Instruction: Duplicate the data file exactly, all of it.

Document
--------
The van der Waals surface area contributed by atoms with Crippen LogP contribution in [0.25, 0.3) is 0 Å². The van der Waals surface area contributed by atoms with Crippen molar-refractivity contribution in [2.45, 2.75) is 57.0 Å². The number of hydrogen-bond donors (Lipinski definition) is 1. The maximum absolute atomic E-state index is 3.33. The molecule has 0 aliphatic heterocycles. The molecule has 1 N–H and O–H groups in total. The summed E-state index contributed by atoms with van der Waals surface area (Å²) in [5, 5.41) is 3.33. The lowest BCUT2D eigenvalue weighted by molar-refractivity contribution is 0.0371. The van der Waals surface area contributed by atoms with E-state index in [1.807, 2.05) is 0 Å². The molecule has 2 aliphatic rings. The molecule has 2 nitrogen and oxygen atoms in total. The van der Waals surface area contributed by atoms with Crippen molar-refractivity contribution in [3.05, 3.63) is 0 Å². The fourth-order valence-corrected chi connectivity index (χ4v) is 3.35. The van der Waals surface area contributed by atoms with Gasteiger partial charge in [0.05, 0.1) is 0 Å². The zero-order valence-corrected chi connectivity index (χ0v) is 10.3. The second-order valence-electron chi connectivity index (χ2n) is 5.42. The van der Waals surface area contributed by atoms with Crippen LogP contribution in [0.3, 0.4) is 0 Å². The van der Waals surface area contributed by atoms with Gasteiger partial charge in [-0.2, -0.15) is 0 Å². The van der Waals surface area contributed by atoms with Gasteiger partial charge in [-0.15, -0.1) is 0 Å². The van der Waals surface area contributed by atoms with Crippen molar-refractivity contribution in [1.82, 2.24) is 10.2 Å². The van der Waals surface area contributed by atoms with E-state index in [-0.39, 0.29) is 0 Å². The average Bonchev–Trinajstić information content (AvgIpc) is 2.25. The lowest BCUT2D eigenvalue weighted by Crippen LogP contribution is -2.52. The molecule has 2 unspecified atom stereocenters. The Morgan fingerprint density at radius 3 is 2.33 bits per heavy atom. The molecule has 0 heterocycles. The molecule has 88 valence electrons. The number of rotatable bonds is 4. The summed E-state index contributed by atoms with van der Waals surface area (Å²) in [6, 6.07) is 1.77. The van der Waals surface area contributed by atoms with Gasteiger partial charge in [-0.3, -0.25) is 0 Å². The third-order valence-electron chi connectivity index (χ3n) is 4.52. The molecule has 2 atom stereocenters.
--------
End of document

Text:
The van der Waals surface area contributed by atoms with Crippen LogP contribution in [0.25, 0.3) is 0 Å². The van der Waals surface area contributed by atoms with Crippen molar-refractivity contribution in [2.45, 2.75) is 57.0 Å². The number of hydrogen-bond donors (Lipinski definition) is 1. The maximum absolute atomic E-state index is 3.33. The molecule has 0 aliphatic heterocycles. The molecule has 1 N–H and O–H groups in total. The summed E-state index contributed by atoms with van der Waals surface area (Å²) in [5, 5.41) is 3.33. The lowest BCUT2D eigenvalue weighted by molar-refractivity contribution is 0.0371. The van der Waals surface area contributed by atoms with E-state index in [1.807, 2.05) is 0 Å². The molecule has 2 aliphatic rings. The molecule has 2 nitrogen and oxygen atoms in total. The van der Waals surface area contributed by atoms with Crippen molar-refractivity contribution in [3.05, 3.63) is 0 Å². The fourth-order valence-corrected chi connectivity index (χ4v) is 3.35. The van der Waals surface area contributed by atoms with Gasteiger partial charge in [0.05, 0.1) is 0 Å². The zero-order valence-corrected chi connectivity index (χ0v) is 10.3. The second-order valence-electron chi connectivity index (χ2n) is 5.42. The van der Waals surface area contributed by atoms with Crippen LogP contribution in [0.3, 0.4) is 0 Å². The van der Waals surface area contributed by atoms with Gasteiger partial charge in [-0.2, -0.15) is 0 Å². The van der Waals surface area contributed by atoms with Gasteiger partial charge in [-0.15, -0.1) is 0 Å². The van der Waals surface area contributed by atoms with Crippen molar-refractivity contribution in [1.82, 2.24) is 10.2 Å². The van der Waals surface area contributed by atoms with E-state index in [-0.39, 0.29) is 0 Å². The average Bonchev–Trinajstić information content (AvgIpc) is 2.25. The lowest BCUT2D eigenvalue weighted by Crippen LogP contribution is -2.52. The molecule has 2 unspecified atom stereocenters. The Morgan fingerprint density at radius 3 is 2.33 bits per heavy atom. The molecule has 0 heterocycles. The molecule has 88 valence electrons. The number of rotatable bonds is 4. The summed E-state index contributed by atoms with van der Waals surface area (Å²) in [6, 6.07) is 1.77. The van der Waals surface area contributed by atoms with Gasteiger partial charge in [-0.3, -0.25) is 0 Å². The third-order valence-electron chi connectivity index (χ3n) is 4.52. The molecule has 2 atom stereocenters.